Police officers came to my 14-year-old son's Los Feliz-area junior high recently to break up warfare between the KP and the LP. "KP is Korean Power!" he explains excitedly, hipping Mom and Dad to the dynamics of gang activity. "LP is Latin Power. AP is Armenian Power." We learn the difference between taggers (graffiti artists) and saggers (who wear their baggies low off the backbone). We listen quietly, fear motivating our questions. We want to know what's going on. For all our sakes.
Our children are killing our children, and there's no such place as safe. Not anymore. Not home, watching TV in the dark or asleep in bed. Not the back yard, the park, the beach. Not the bus stop or the hospital. Not even the school ground or the classroom.
"It hurts when you hear about what's goin' on," says Ron Mokwena. Misha McK of Orange, N.J., nods. The two actors and cultural activists who founded Save Our Youth Arts & Education Organization met in London in 1979. On their 1986 arrival in Los Angeles, Ron discovered confusion, apathy and a brewing uneasiness. "There was something about to happen," he recalls. One evening two brothers were shot while taking out the garbage. That incident, and his deep discontent, inspired Ron to start the group in early 1991. A veteran of the 1976 Soweto youth uprisings, Ron's been in exile since age 13, forced out of South Africa, "where children have no voice, no future."
I ask Ron and Misha what the 100 or so young people they work with say about the increase in violence on L.A. campuses. "Protection against gangs," Ron says, "that's the big thing that comes up. The educational system has not provided a sense of security. The kids are dumped at school by their parents. The teachers, glorified baby-sitters, just want to get paid. The kids have lost their sense of self. They need something they can carry with them constantly, something to give them a sense of security and of self--a gun."
Building self-esteem--without guns--is pivotal to Save Our Youth's success. Family values are important, but when the family \o7 and \f7 the system fail, Ron and Misha believe artists (he's acted in "A Different World" and "Sarafina!" and she in "Me & Mrs. C") should redirect and re-educate. "Mindless work keeps 'em dumb, deaf and blind," Ron says. "We get them the \o7 right \f7 kinds of jobs," Misha adds. "They're too young and tender to be flipping hamburgers and stacking flower pots. Those jobs feed the desire to gangbang, to think about material things." Through private funding, she says, "we hire them to rap for terminally ill kids, to do chores for the sick and dying, to get \o7 involved. \f7 They have to work with their elders to respect their elders. When you value life, you can't waste life!"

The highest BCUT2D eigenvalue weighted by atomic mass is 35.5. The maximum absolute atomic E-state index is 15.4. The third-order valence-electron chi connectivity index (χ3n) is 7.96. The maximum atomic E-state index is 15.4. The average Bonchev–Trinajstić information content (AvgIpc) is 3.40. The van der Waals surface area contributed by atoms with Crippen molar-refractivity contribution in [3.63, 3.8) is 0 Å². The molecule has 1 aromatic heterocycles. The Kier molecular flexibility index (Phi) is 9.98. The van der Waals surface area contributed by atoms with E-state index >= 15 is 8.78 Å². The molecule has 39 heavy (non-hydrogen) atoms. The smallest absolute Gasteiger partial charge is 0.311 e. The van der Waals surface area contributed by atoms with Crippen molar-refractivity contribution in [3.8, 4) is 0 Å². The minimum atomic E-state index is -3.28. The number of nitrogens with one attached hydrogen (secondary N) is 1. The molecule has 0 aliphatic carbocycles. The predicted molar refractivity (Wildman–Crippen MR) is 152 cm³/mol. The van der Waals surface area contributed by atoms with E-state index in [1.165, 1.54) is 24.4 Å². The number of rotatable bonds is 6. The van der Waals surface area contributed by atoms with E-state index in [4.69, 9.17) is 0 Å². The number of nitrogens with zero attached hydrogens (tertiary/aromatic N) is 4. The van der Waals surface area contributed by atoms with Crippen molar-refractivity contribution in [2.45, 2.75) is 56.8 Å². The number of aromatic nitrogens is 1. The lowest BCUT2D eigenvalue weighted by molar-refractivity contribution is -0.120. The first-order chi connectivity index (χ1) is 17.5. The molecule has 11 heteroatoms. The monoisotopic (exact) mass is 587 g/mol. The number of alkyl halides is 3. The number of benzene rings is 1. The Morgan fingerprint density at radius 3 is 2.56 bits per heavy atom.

When I arrive at the couple's Pasadena address on Colorado Boulevard, three clean-cut, earringed 15-year-olds in plaid shirts and baggies are studying the flyers and articles in the windows. The kids are hungry for this, so hungry that several of them have joined the 32-member cast of "Graffiti Blues." The rap opera was performed for President and First Lady Clinton during his inauguration, and the film goes into production this summer.
Ron and Misha believe celebrity status is an effective tool when making a positive impression on today's teens. Good enough. But I'm thoroughly cynical about the current media exploitation of gangsta glam, the kind expressed in this anonymous street rhyme:
\o7 Call me Terminator
Call me Robocop
I jes pull dah triggah
Watch dah bodies drop\f7
"These cartoons teach the kids bang-bang, you're dead," Misha laughs at the ugly irony. "But the people always get back up."
Among the innocent dead who won't be getting up are 11-year-old David Polion, 13-year-old Tanya Cadle, 13-year-old Adrian Ferrusca, 16-year-old Demetrius Rice, 17-year-old Alfred Clark, 17-year-old Michael Shean Ensley, 18-year-old Salmon Paul Daniels, to name a few. The list is frighteningly long and growing.
But so are the ranks of Save Our Youth. Twenty-one-year-old Nadari is optimistic: "We're gonna get the message through that youth are our future." And 15-year-old Mike is determined: "We got some funky rhymes to open your eyes . . . to stomp this."